by Mary Beary
“Stay simple, stay humble, stay awake” is one of many transformational themes that connected with me most during New York Times’ best-selling author James Twyman’s ‘Brother Sun, Sister Moon’ musical that toured the country earlier this year. Even though I was part of his on-the-ground support team while he and a friend travelled through 18 cities with no money in imitation of St. Francis of Assisi, and even though I really loved the message they were working to inspire — compassion, unity and peace — I wasn’t sure what to expect as I sat in the front row of the audience to take in this one-man musical.
I arrived at the Center for Spiritual Living in St. Louis, met by a few lovely ladies who were already waiting for me, welcoming me with open arms. Literally. They were alerted that I was on James’ team for the tour and were given instructions to save a front row seat for me and to send me back for a quick hello with James. Besides his smiling face, I noticed that he was barefoot. I couldn’t say that I was surprised by the level of authenticity James was going for as he personified St. Francis of Assisi in the musical, though I still found it rather brave and vulnerable. This was the dead of winter, after all, so his feet weren’t sporting a tan.
As I was ushered into the seating area, I was struck by the unmistakably happy, friendly, welcoming energy of the guests. Smiling people of all ages were milling about, genuinely excited to be taking in such an inspirational show by a best-selling author who was so committed to inspiring peace that he gave up all of his cash and credit cards and hit the streets to take his show on the road. Their warmth was contagious, and their anticipation created a true buzz in the air.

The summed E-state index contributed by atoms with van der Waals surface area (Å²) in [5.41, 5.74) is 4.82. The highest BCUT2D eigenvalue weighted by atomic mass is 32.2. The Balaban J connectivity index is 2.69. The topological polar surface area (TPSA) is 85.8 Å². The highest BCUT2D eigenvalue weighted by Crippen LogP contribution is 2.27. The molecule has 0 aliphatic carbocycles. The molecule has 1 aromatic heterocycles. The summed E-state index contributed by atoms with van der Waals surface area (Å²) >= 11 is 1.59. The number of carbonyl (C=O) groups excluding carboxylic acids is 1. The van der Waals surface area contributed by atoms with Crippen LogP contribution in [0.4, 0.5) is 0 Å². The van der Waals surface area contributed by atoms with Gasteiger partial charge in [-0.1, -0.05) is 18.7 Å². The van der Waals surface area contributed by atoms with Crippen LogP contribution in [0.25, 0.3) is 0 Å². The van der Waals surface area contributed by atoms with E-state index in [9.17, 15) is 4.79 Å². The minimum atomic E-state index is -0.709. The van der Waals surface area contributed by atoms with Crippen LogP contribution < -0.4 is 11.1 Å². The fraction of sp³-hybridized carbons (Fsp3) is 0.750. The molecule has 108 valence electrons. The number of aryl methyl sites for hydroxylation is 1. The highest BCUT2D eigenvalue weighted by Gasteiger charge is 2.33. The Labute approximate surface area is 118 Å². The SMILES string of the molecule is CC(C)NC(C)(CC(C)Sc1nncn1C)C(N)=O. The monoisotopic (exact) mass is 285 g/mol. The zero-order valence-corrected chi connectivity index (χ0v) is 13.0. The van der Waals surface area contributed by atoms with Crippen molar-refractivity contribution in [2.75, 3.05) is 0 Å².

James is a charismatic, generous performer whose gift for playing instruments and singing alone is remarkably moving and inspiring. During the show we laughed, cried, and even sang along at times. I didn’t expect the musical to be so engaging and fun. It was impossible not to feel inspired to be even just a bit like St. Francis, and to be more open-minded, less judgmental, and more brave in our faith and in finding ways to bridge divisions, not create them. James’s performance just stole your heart, pulled your inner child out into the light, and filled you with such hope, delight and possibility — the kind of possibility that gently uncovers your inadequacies and makes you want to be a better person, even making you believe it’s entirely possible that you can.
“Stay simple, stay humble, stay awake” is a message we first heard during the song “Stay Simple.” It was underscored later in the performance, and it resonated with me most. During these times of unprecedented political division, racial tension, and drastic cultural change, we can all gain by finding ways to keep our lives, thoughts, and being more simple. Humility is hard to come by in a world so focused on insta-fame and social media picket fence posting. Being awake has never been about meditating on a mountain top, partaking in a wheatgrass juice fast, surrounded by sage and crystals. As James’s performance expressed, being awake occurs in simple shifts in our perspective and our choices that bring us into alignment with what we already know deep down is the right thing to do. In times of doubt or overwhelm, I find myself reaching for this message: stay simple, stay humble, stay awake.
Mary Elizabeth Beary
“Brother Sun, Sister Moon” is a musical based on the life of St. Francis of Assisi. It was presented by James Twyman across the US in the early 2020. More info about the show, along with video clips, can be found at www.stfrancismusical.com